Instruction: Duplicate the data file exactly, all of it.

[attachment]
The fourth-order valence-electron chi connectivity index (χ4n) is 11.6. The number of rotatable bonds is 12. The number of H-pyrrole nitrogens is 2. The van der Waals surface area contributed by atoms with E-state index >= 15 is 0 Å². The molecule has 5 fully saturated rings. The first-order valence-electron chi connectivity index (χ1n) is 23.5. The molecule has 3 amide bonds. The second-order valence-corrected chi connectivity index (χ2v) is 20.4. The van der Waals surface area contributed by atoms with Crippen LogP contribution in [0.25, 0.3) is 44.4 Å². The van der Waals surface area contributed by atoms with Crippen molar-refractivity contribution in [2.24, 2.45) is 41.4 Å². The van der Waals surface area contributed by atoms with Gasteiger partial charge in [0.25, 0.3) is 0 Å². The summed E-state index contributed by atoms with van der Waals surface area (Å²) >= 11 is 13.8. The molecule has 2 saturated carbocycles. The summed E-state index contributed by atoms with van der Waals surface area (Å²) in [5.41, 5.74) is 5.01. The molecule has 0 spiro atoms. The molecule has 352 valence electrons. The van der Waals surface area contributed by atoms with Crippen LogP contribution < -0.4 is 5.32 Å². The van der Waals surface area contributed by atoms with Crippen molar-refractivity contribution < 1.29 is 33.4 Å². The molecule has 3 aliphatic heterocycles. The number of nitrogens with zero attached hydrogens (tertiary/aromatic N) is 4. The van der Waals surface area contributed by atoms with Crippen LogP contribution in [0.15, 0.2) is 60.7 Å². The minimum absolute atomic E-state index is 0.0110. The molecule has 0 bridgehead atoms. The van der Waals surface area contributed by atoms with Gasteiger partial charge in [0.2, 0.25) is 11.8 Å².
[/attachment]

The fourth-order valence-electron chi connectivity index (χ4n) is 11.6. The number of rotatable bonds is 12. The number of H-pyrrole nitrogens is 2. The van der Waals surface area contributed by atoms with E-state index >= 15 is 0 Å². The molecule has 5 fully saturated rings. The first-order valence-electron chi connectivity index (χ1n) is 23.5. The molecule has 3 amide bonds. The second-order valence-corrected chi connectivity index (χ2v) is 20.4. The van der Waals surface area contributed by atoms with Crippen LogP contribution in [0.25, 0.3) is 44.4 Å². The van der Waals surface area contributed by atoms with Crippen molar-refractivity contribution in [2.24, 2.45) is 41.4 Å². The van der Waals surface area contributed by atoms with Gasteiger partial charge in [0.25, 0.3) is 0 Å². The summed E-state index contributed by atoms with van der Waals surface area (Å²) >= 11 is 13.8. The molecule has 2 saturated carbocycles. The summed E-state index contributed by atoms with van der Waals surface area (Å²) in [5.41, 5.74) is 5.01. The molecule has 0 spiro atoms. The molecule has 352 valence electrons. The van der Waals surface area contributed by atoms with Crippen LogP contribution < -0.4 is 5.32 Å². The van der Waals surface area contributed by atoms with Crippen molar-refractivity contribution < 1.29 is 33.4 Å². The molecule has 3 aliphatic heterocycles. The number of nitrogens with zero attached hydrogens (tertiary/aromatic N) is 4. The van der Waals surface area contributed by atoms with Crippen LogP contribution in [0.15, 0.2) is 60.7 Å². The minimum absolute atomic E-state index is 0.0110. The molecule has 0 bridgehead atoms. The van der Waals surface area contributed by atoms with Gasteiger partial charge in [0.2, 0.25) is 11.8 Å².